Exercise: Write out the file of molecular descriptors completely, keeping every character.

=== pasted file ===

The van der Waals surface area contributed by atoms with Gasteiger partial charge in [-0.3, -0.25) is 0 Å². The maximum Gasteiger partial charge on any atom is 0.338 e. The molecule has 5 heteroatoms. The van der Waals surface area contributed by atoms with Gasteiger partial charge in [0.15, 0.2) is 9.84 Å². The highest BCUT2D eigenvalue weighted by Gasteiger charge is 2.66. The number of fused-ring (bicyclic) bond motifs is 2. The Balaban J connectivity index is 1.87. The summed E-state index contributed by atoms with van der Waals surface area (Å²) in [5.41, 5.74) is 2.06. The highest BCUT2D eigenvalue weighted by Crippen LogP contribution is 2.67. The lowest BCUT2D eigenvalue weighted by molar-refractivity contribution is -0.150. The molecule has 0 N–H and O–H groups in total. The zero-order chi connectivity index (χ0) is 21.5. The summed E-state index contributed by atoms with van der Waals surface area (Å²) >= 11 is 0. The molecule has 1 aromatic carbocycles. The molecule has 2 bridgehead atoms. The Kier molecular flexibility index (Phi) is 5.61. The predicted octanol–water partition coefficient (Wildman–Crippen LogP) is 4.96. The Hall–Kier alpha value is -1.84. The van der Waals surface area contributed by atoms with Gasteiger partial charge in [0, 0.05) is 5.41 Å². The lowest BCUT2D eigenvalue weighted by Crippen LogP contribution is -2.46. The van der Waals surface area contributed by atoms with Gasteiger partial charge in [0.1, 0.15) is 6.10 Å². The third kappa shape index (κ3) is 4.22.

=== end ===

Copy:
The van der Waals surface area contributed by atoms with Gasteiger partial charge in [-0.3, -0.25) is 0 Å². The maximum Gasteiger partial charge on any atom is 0.338 e. The molecule has 5 heteroatoms. The van der Waals surface area contributed by atoms with Gasteiger partial charge in [0.15, 0.2) is 9.84 Å². The highest BCUT2D eigenvalue weighted by Gasteiger charge is 2.66. The number of fused-ring (bicyclic) bond motifs is 2. The Balaban J connectivity index is 1.87. The summed E-state index contributed by atoms with van der Waals surface area (Å²) in [5.41, 5.74) is 2.06. The highest BCUT2D eigenvalue weighted by Crippen LogP contribution is 2.67. The lowest BCUT2D eigenvalue weighted by molar-refractivity contribution is -0.150. The molecule has 0 N–H and O–H groups in total. The zero-order chi connectivity index (χ0) is 21.5. The summed E-state index contributed by atoms with van der Waals surface area (Å²) >= 11 is 0. The molecule has 1 aromatic carbocycles. The molecule has 2 bridgehead atoms. The Kier molecular flexibility index (Phi) is 5.61. The predicted octanol–water partition coefficient (Wildman–Crippen LogP) is 4.96. The Hall–Kier alpha value is -1.84. The van der Waals surface area contributed by atoms with Gasteiger partial charge in [0, 0.05) is 5.41 Å². The lowest BCUT2D eigenvalue weighted by Crippen LogP contribution is -2.46. The van der Waals surface area contributed by atoms with Gasteiger partial charge in [0.1, 0.15) is 6.10 Å². The third kappa shape index (κ3) is 4.22.